Com S 352 Syllabus
Monday, Wednesday and Friday 12:05pm - 12:55pm Carver 0305
Section 1: Thursday 8:00 am - 8:50 am Section 2: Thursday 12:40 pm - 1:30 pm Instructor: Matthew Tan Creti
Office Hours: TBD and by appointment Email: firstname.lastname@example.org
Office Hours: TBD TBD
Office Hours: TBD
COM S 321 or CPR E 381, COM S 327 or CPR E 288, ENGL 250
(The completed Prereq Waiver Form must be sent to email@example.com no later than Wednesday August 26, 2020 by 5 pm). Contact the instructor of the section you are registered to if you have questions.
Remzi H. Arpaci-Dusseau and Andrea C. Arpaci-Dusseau. Operating Systems: Three Easy Pieces, 2018. http://pages.cs.wisc.edu/~remzi/OSTEP/.
This course introduces the internal operation of operating systems. In particular, the course will cover role of operating system, processes and threads, process synchronization, CPU scheduling, deadlocks, memory management, file systems, security and protection, and the basics of networking.
Recitations start in week two. Recitations will be used to clarify lectures, discuss topics relevant to assignments, solve problems, and discuss homework solutions. Attendance to recitations are encouraged but not required.
There will be 10 homework. A homework is posted on every Friday and due on the following Friday except that no homework will be due in the midterm exam weeks and in the dead week. Homework must be typed and submitted on canvas.
There will be two programming projects using the C programming language. The following policies will be applied to both projects:
Source code must include proper documentation to receive full credit. All projects require the use of makefiles, such that the TAs will be able to build your executable programs by simply typing “make” command. Source code must compile and run on the Linux server pyrite.cs.iastate.edu, which will be used for grading. Programs that do not compile and run on pyrite will receive zero points. Project statements will provide specifications. However, implementation details may not be specified. It will be your responsibility to figure out the implementation approaches. You are responsible for thoroughly testing and debugging your code. Samples given in the project descriptions are for illustration purpose only. The graders may try to break your code by subjecting it to bizarre test cases.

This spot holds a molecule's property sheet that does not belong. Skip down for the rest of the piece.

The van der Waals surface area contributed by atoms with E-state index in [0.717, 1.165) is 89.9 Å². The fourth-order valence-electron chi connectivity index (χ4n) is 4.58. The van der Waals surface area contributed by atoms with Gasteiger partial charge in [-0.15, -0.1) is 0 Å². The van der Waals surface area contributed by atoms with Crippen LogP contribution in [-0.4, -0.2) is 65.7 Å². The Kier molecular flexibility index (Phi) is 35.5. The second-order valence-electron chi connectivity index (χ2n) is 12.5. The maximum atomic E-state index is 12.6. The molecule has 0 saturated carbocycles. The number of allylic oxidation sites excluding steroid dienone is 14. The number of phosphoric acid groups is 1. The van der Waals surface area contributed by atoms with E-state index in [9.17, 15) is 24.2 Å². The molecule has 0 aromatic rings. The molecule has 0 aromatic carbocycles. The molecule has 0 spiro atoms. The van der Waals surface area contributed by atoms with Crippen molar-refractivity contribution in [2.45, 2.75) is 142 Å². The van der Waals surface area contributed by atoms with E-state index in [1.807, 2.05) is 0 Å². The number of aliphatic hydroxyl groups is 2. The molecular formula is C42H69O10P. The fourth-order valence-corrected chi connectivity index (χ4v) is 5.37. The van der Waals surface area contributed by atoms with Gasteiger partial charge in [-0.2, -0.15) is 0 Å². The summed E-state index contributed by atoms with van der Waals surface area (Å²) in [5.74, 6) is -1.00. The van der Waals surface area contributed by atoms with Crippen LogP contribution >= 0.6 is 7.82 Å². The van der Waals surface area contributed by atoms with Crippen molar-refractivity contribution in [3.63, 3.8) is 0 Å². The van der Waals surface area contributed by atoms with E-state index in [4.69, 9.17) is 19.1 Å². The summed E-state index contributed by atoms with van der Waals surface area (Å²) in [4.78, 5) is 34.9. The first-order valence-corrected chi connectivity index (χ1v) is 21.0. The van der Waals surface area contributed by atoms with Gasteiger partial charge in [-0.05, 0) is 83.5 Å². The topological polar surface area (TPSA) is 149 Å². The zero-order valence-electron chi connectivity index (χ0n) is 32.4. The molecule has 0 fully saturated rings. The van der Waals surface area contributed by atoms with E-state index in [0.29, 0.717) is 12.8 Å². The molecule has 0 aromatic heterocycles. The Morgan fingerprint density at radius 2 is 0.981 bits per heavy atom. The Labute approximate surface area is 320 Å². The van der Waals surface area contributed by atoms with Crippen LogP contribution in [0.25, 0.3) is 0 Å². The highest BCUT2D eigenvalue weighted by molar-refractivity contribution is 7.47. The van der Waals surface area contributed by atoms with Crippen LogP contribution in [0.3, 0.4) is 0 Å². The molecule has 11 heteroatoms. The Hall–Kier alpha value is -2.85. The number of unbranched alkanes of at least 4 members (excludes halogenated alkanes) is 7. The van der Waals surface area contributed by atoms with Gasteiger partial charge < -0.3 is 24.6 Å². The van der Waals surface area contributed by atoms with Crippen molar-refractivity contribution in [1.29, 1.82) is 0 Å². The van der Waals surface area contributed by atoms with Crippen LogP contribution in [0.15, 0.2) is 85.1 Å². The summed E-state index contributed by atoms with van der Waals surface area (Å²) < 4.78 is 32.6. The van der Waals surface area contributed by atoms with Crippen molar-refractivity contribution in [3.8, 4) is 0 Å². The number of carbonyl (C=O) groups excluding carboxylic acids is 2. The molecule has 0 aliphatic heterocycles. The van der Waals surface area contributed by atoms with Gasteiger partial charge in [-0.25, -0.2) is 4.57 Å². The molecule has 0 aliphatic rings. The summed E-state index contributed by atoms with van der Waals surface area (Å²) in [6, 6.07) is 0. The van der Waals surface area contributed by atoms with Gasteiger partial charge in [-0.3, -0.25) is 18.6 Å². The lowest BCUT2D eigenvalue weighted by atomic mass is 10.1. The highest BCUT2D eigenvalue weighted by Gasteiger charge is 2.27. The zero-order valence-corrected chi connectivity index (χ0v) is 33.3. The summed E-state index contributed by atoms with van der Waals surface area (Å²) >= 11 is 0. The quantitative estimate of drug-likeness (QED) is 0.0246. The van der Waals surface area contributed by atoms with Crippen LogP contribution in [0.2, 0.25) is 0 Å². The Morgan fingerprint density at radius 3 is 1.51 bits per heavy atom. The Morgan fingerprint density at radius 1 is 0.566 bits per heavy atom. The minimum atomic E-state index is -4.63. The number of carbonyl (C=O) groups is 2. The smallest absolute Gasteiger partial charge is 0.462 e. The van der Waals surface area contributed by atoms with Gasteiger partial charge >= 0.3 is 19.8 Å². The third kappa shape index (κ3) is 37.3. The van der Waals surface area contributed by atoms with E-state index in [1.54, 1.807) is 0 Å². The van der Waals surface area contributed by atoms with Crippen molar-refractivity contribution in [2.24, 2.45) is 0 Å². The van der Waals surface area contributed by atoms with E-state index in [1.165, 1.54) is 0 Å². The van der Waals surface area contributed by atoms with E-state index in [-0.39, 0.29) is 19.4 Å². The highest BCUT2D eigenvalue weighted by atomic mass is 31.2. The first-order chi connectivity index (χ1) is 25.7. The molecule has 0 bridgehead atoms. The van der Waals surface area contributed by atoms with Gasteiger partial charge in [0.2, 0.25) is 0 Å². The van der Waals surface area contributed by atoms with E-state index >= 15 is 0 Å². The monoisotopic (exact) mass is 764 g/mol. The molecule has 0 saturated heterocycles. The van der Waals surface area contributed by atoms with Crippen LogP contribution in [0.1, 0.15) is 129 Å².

There will be one midterm exam and one final exam. The final exam will be given in the final exam week according to the university’s final exam schedule. The final exam will cover the entire course, but is weighted more heavily toward the material covered after the second midterm exam.
Your letter grade in this course will be based on homework, programming projects, and exams.
Homework 30% Programming projects 20% Midterm exam 20% Final exam 30% Letter grades are assigned relative to overall class performance, with borderline cases influenced by participation in class and recitation.
Homework less than one day late is subject to a 10% penalty. Homework more than one day late will not be accepted.
Late programming projects are penalized 10% per day for up to 3 days. Programming projects more than 3 days late will not be accepted.
Grade Appeal Policy
You may appeal a grade within ONE WEEK of grade announcement. Appeals for exam grades will be handled by the instructor. Appeals for homework and programming projects grades will be handled by the TA who graded your work. If you disagree with TA’s decision, you may appeal to the instructor within ONE WEEK of receiving TA’s decision.
Homework and programming projects are individual efforts, not group efforts. While discussion of homework and programming projects with other students is encouraged, a level of discussion that produces identical work is prohibited.